Yesterday, I wrote about the risks facing law firms from all around that came to mind as I sat through some of the sessions. Tuesday morning, I listened to Keith Lockhart from AccessData talk about responding to data breaches, and then watched 15-year old Marcus Weinberger do some basic hacking.
Oh yeah, there’s also that risk for law firms too.
In all honesty, Keith’s point about having a response plan in place before you need it was essential. After a breach is not the time to figure out who is supposed to do what. Way too little, way too late.
But, the real show-stopper of the morning was Marcus. Not just because he was doing some cool little hacking tricks, but because of just how easy it was to do, and how easy it is to access these tools. This kid doesn’t go out into the Dark Web and buy sophisticated hacking tools. He’s using easily accessible tools, easily accessible educational materials, and relatively cheap hardware to hack websites, wifi networks, and physical devices. He’s got an easily accessible dictionary of 9 million known passwords to use to target networks, wifi access points, computers, social media accounts, etc.
Just for a taste, at one point Marcus uses a little cheap piece of hardware to create a rouge access point. He decided to spoof a wifi network name that some of the people at the conference might have connected to from their rooms. Before he could even connect to that new network using a Windows laptop, we could see other people’s devices connecting to it automatically. Same thing when he named it StarbucksWifi. All of these devices that had been allowed to autoconnect to public wifi networks saw that network name and went on ahead and connected to it, all the while Marcus was capturing traffic from them.
Seriously, if you’re an ILTA member and have access to the session recordings, there is a ton of good stuff to catch from the first two days, but make that session a priority, and maybe make it a priority for anyone who accesses client data on a mobile device, or even thinks about doing so over a public WiFi network.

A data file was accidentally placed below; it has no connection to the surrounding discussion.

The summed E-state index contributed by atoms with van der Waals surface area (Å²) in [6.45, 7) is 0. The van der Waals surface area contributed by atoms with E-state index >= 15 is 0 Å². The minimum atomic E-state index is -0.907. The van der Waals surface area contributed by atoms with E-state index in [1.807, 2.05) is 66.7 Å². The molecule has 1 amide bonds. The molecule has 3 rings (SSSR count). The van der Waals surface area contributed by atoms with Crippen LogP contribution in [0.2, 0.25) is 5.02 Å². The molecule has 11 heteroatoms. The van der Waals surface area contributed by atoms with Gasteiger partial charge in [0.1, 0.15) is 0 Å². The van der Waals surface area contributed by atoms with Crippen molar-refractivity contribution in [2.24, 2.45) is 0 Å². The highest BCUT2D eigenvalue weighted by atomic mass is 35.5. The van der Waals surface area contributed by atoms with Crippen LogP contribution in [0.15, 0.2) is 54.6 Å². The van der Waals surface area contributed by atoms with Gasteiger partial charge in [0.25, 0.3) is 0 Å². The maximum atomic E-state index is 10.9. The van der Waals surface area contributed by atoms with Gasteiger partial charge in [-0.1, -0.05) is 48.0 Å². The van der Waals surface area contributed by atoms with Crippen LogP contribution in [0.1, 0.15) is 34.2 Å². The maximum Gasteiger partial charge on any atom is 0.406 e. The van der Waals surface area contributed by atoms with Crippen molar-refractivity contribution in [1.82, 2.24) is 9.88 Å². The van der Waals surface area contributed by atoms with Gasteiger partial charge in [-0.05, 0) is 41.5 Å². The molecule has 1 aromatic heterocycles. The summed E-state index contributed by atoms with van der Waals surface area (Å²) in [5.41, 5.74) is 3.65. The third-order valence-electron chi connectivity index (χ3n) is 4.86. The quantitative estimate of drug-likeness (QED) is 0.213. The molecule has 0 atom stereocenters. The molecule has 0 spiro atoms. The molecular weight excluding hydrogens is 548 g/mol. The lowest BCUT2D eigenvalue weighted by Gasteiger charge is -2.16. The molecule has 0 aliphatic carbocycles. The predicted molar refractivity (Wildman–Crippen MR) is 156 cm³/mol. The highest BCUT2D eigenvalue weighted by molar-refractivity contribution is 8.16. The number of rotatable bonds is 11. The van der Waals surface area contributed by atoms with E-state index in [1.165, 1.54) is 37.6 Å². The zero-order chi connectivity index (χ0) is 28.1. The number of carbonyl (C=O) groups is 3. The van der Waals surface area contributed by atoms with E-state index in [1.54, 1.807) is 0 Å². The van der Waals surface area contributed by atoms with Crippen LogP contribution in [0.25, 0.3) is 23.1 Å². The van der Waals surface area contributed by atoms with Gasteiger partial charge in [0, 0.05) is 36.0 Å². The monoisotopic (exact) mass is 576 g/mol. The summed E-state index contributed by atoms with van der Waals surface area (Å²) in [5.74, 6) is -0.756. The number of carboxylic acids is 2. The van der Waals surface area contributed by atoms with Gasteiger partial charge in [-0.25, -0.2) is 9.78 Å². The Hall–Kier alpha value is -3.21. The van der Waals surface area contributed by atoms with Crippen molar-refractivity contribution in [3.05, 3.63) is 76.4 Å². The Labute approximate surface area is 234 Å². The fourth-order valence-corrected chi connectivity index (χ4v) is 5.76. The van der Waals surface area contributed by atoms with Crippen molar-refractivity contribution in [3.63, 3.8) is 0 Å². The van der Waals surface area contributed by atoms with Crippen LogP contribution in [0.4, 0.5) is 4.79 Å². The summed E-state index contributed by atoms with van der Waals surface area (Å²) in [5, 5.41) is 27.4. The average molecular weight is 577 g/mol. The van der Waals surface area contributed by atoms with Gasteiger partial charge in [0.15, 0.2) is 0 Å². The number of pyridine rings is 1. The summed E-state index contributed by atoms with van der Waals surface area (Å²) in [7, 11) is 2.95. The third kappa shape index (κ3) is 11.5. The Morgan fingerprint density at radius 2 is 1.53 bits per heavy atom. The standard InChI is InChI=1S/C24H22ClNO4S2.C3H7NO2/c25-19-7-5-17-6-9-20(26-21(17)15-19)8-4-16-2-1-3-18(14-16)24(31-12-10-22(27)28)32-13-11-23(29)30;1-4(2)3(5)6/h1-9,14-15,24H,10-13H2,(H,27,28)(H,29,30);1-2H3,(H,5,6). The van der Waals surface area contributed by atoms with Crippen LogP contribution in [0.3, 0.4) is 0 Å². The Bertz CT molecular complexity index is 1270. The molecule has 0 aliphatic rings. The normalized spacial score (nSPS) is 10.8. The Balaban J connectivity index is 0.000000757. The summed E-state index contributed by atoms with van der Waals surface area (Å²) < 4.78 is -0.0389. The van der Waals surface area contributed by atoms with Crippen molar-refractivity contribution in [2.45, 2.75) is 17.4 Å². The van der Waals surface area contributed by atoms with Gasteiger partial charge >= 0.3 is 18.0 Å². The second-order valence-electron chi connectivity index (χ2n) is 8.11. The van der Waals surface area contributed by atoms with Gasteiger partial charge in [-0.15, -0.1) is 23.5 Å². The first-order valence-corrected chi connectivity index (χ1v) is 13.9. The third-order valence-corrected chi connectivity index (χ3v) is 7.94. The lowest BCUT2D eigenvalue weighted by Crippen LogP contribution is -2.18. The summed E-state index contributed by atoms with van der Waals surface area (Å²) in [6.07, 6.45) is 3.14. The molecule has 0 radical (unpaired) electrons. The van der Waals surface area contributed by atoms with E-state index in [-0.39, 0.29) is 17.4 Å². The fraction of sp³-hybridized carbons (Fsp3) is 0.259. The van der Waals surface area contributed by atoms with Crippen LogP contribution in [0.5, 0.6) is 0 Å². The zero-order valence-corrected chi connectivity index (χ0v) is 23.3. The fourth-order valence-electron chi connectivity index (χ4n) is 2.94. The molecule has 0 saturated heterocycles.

Then, in the afternoon, the thoughts of law firm risks weren’t at the front of my mind, but a couple of interesting things did occur to me when it comes to the risks for Litigation Support folks. In a session on soft skills, and then again in the eDiscovery Director’s Roundtable, it became clear that the work is evolving, and the necessary skills to do it successfully are as well.
Being in IT, or Lit Support can’t be a “behind the curtain” job where you don’t directly deal with people. You need to be comfortable interacting with every level of the firm, showing the value you bring above and beyond processing data, because if all you do is process data, you are easily replaced. The technology is fast approaching the place where the day to day data processing, loading, and exporting, doesn’t require a ton of technical skill. You’re going to need to be in a more consultative role. One that will require interacting and advising attorneys, clients, and users. You’ll be explaining and training, persuading, doing presentations, etc.
If you can’t do those things, a machine can replace the things you are doing. Spend some time developing those skills. Seriously.
As someone who has a background in doing training, public speaking, presentation, etc. I will add this. There are a lot of resources to help develop those skills, but none of them replace actually doing it. By all means, access those resources, look at things I’ve linked in the Training category, or Speaking tag, but find a way to do some of it for a live audience. That’s the best way to get good at it.